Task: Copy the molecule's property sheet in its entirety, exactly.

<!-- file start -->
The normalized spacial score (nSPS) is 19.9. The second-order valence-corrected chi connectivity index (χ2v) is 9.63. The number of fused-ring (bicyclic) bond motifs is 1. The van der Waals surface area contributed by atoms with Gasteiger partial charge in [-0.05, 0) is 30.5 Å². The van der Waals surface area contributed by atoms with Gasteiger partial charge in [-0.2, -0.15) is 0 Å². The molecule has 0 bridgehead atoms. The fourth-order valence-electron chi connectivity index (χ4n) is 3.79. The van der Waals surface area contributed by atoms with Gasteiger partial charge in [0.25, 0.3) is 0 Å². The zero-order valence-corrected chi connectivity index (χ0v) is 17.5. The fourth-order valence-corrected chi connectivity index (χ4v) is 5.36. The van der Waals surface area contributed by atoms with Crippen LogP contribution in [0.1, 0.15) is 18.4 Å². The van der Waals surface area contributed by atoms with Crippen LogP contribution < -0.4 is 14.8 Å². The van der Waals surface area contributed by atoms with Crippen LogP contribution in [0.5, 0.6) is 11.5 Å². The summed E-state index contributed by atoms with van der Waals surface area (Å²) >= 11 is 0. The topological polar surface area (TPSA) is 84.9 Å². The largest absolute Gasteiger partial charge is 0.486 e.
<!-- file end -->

The normalized spacial score (nSPS) is 19.9. The second-order valence-corrected chi connectivity index (χ2v) is 9.63. The number of fused-ring (bicyclic) bond motifs is 1. The van der Waals surface area contributed by atoms with Gasteiger partial charge in [-0.05, 0) is 30.5 Å². The van der Waals surface area contributed by atoms with Gasteiger partial charge in [-0.2, -0.15) is 0 Å². The molecule has 0 bridgehead atoms. The fourth-order valence-electron chi connectivity index (χ4n) is 3.79. The van der Waals surface area contributed by atoms with Gasteiger partial charge in [0.25, 0.3) is 0 Å². The zero-order valence-corrected chi connectivity index (χ0v) is 17.5. The fourth-order valence-corrected chi connectivity index (χ4v) is 5.36. The van der Waals surface area contributed by atoms with Crippen LogP contribution in [0.1, 0.15) is 18.4 Å². The van der Waals surface area contributed by atoms with Crippen LogP contribution < -0.4 is 14.8 Å². The van der Waals surface area contributed by atoms with Crippen LogP contribution in [0.5, 0.6) is 11.5 Å². The summed E-state index contributed by atoms with van der Waals surface area (Å²) >= 11 is 0. The topological polar surface area (TPSA) is 84.9 Å². The largest absolute Gasteiger partial charge is 0.486 e.